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On pants, nothing makes me think quite as deeply as the difference between the pants of American and Chinese men. In China men rarely wear baggy or ill-fitting pants and on it easily looks much better than the frequent style young American men adopt, where the pants are wide enough around the legs to contain a terrible and endlessly discontent void. Yet, there is a drawback as many Chinese men must have a man bag to make these tight jeans work practically, or even to make well fitting pants look good. Tight pants effectively have no storage and well-fitting pants look as chunky as a can of soup emptied into a sandwich bag when their pockets hold a wallet, a phone, spare change, an mp3 player, and a can of soup emptied into a sandwich bag. Many man bags look pretty good but some don’t quite hit the mark, which makes man bag selection another clothing piece to pour soup worry into. Furthermore, I can’t help but think that in the US the assault on masculinity the murse can resemble might cause a frothy broth of rage to boil up in more traditional men and also men who believe your soup belongs in a sandwich bag in your pocket. Indeed, it took me a while to come to terms with the man bag and accept that, yes all men are still carrying soup even if I cannot see the vague shape of the sweet nutrient juice bulging against the edges of jean pockets.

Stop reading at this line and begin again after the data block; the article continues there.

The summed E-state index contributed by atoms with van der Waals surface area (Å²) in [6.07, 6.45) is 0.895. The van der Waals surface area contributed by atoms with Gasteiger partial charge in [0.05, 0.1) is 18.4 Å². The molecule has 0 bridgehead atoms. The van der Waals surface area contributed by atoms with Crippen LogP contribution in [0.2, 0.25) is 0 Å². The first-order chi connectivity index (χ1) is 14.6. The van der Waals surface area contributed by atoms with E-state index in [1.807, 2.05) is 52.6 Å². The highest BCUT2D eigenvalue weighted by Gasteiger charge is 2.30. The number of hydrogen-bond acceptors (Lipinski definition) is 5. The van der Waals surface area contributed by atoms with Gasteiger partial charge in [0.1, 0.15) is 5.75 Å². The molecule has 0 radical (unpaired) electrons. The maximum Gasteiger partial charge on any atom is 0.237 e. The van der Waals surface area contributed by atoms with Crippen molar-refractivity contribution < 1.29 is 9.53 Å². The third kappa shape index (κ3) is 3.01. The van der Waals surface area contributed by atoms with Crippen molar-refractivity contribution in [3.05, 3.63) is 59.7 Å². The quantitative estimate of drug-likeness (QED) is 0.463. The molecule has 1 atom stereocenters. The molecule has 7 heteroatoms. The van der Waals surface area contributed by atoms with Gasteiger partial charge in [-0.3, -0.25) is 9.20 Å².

With this topic I could go on endlessly, but ultimately what I love of Chinese fashion is simply the lack of concern it has for a single standard. With so much influx of global products and styles, fashion here is a saloon in the Wild West where there are no rules and you wear what you want so long as you can shoot from the hip and store a steaming can of chunky dinner-cereal emptied into a sandwich bag somewhere on your person. You can do literally anything and there are literally no rules about clothes in China! [Correction: After the time of publication I was informed by my editor that there are in fact “laws” about “clothes” and “public indecency” in China and I was apparently “lucky” not to be “arrested” when I went to the store in the buff.] Here in China even the word fashion is as free flowing and unrestrained as soup and often used as an adjective. “It’s so fashion,” is in my mind not so much Chinglish as it is a modification our language needs. When I leave China I’ll miss the bold and wild fashion it has; I will miss the colors; I will miss the witches; I will miss the serious and confusing gibberish; I will miss inhaling the rich stew of intermingling global trends.

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~Austin R Ryan